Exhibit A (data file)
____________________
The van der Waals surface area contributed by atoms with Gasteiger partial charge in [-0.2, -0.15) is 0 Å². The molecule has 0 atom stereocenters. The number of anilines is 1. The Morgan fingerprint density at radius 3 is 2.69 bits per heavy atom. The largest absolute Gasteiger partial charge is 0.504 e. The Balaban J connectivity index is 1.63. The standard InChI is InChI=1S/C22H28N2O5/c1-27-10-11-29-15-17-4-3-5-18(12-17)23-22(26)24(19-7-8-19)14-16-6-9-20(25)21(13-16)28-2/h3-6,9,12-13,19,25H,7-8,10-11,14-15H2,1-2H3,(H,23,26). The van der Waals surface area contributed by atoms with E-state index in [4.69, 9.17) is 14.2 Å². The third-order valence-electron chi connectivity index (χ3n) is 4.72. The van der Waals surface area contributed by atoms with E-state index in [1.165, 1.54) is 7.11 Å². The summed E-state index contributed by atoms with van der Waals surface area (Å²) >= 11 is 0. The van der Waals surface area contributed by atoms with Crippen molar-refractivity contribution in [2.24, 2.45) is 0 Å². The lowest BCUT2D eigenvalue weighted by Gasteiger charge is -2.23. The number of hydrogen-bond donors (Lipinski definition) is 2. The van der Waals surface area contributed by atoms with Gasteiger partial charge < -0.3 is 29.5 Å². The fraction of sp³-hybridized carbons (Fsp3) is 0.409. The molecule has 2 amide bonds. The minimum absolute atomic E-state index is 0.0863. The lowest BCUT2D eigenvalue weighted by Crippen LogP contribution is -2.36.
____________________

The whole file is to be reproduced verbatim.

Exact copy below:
The van der Waals surface area contributed by atoms with Gasteiger partial charge in [-0.2, -0.15) is 0 Å². The molecule has 0 atom stereocenters. The number of anilines is 1. The Morgan fingerprint density at radius 3 is 2.69 bits per heavy atom. The largest absolute Gasteiger partial charge is 0.504 e. The Balaban J connectivity index is 1.63. The standard InChI is InChI=1S/C22H28N2O5/c1-27-10-11-29-15-17-4-3-5-18(12-17)23-22(26)24(19-7-8-19)14-16-6-9-20(25)21(13-16)28-2/h3-6,9,12-13,19,25H,7-8,10-11,14-15H2,1-2H3,(H,23,26). The van der Waals surface area contributed by atoms with E-state index in [4.69, 9.17) is 14.2 Å². The third-order valence-electron chi connectivity index (χ3n) is 4.72. The van der Waals surface area contributed by atoms with E-state index in [1.165, 1.54) is 7.11 Å². The summed E-state index contributed by atoms with van der Waals surface area (Å²) >= 11 is 0. The van der Waals surface area contributed by atoms with Crippen molar-refractivity contribution in [2.24, 2.45) is 0 Å². The lowest BCUT2D eigenvalue weighted by Gasteiger charge is -2.23. The number of hydrogen-bond donors (Lipinski definition) is 2. The van der Waals surface area contributed by atoms with Gasteiger partial charge < -0.3 is 29.5 Å². The fraction of sp³-hybridized carbons (Fsp3) is 0.409. The molecule has 2 amide bonds. The minimum absolute atomic E-state index is 0.0863. The lowest BCUT2D eigenvalue weighted by Crippen LogP contribution is -2.36.